Turbo: pimp your city #2

For more than 20 years now, Turbo Tunç Dindaş has been painting his name on the walls of Istanbul. Born in 1971, he’s like a big brother to the graffiti scene in Turkey. While trends have changed, new names came and gone, street art has become hype, Turbo still has the same passion for good old graffiti. In a previous post dedicated to stencils, Ali commented: “The truth is most of the things you see around Taksim are pretty lame. For good graffiti you should check some of Tunç Dindaş’ work.” Here we are: Mashallah News met with Turbo over a cup of coffee to discuss graffiti and urban culture in Istanbul.

How did you start with graffiti?

In 1984, I was doing some breakdance. At that time, record covers had graffiti graphics on them. That is where I saw it for the first time. In 1984, I watched also the movie Beat Street, and while watching the movie I understood how you can do graffiti. This is how I started, and then I continued after the breakdance trend ended in the late 80s. I’m the first graffiti artist in Turkey and the only one of my generation who still paints. Currently, I’m working as an advertisement director producing videos for big companies. In my free time, I sometimes prepare exhibitions and edit books.

Given the 1980 military coup in Turkey, was it not very dangerous doing graffiti back then?

Of course it was dangerous. In 1988 I was caught by the police. They sentenced me to one year and a half in prison. Finally, I ended up not going to jail but I had to pay a big fine. At that time, everything written on the walls was perceived as political. Indeed most of the slogans back then were written by militants. Even when I was doing a ‘Peace’ graffiti, the police asked me if I was a communist or a leftist. Then, after 1995 and the release of Cartel rap album, hip hop culture became more widespread and recognized in Istanbul.

Which type of graffiti was made at that time in Turkey?

The first painting was done in 1985. At that time, there was only spray cans in one colour: white, to paint fridges. For a very long time, there was no variety of colours, and the graffiti in Turkey were all in grey and blue. There was no purple, no nice green could be found. So, you could not do what you wanted, just basic stuff. Now the situation is fine, with sprays imported from abroad and new graffiti shops opening.

Do you share a message in your works?

When I get that question, I always answer that in Turkey, there are lots of people who want to spread a message. I don’t do that. I just write my name, Turbo, or my crew, S2K.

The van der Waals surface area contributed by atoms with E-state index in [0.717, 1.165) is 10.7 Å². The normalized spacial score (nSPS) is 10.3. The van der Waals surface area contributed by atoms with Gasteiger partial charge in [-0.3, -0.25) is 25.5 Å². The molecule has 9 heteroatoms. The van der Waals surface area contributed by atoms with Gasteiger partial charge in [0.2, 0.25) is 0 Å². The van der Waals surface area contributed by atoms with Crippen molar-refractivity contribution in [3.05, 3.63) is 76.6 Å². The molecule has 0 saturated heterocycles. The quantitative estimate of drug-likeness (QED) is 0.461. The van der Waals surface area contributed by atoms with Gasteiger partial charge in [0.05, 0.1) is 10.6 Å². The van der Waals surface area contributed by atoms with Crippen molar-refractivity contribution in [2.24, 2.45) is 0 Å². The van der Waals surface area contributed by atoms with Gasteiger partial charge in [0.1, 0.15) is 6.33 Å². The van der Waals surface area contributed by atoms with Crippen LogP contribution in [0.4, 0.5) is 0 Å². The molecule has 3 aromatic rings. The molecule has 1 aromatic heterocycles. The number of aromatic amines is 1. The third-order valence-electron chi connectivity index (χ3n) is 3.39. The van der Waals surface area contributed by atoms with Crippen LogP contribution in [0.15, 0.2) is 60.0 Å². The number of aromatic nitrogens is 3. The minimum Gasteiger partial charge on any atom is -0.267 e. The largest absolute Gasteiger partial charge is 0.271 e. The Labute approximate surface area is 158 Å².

During the last 30 years, Istanbul has become a metropolis of some 15 million people. What’s the state of the urban culture in such a big city?

It’s really insufficient. Istanbul is a very big city but with relatively little graffiti. Here, the wages are low: people work all year long and cannot afford to go on a holiday, even in Turkey. Due to this constant worry for money, people do not value art. This might be the reason for why there’s not that much graffiti in Istanbul even though it’s an art form that’s not exclusive to the wealthy. But one thing is that sprays are expensive today. In the 80s, you could steal the paint from construction markets, but now the graffiti shops have special brands, and the owners are your friends, so you are not going to steal.

In South America, wall painting is a big popular culture. In the French suburbs, hip hop and graffiti developed among the most marginalised groups.

There’s no such culture here. In many ghettos abroad, a special fashion style has developed. Here, it’s not only graffiti that is not well-spread but also things like skateboarding, as well as rock and heavy metal. Therefore, alternative culture, not only rap and graffiti, is facing many difficulties. The scene doesn’t expand. In my opinion, the reason is that people in Turkey do not engage in the underground culture with passion but see it as fashion. They think: “I do some breakdancing, I find some girls, this is cool!” But, there is no soul.

Is it the 1980 coup and its repression that still has some consequences on cultural and intellectual life?

Well, in my opinion, there was not much foreign influence in Turkey until the 80s. It was a kind of hidden embargo. I collect vinyl records, and when you look at what was released back then, there was pop or rock, but for funk you could only find a very few records of James Brown. Funk music did not come here. Even today, there’s no Turkish funk music. Until the 80s, Turkish society was in many ways a closed one, and not much came from outside.

After Turgut Özal came to power in 1983, everything changed at once. It was as if mass consumption started in an instant. Indeed, when something new comes to Turkey, people consume it very fast and then it’s over. Trends are very short lived. To build a cultural scene, you need passion. It’s not like a hobby. I was born in 1971, I am 40 years old and I’m still doing graffiti. I have a job and money, but this is my soul.

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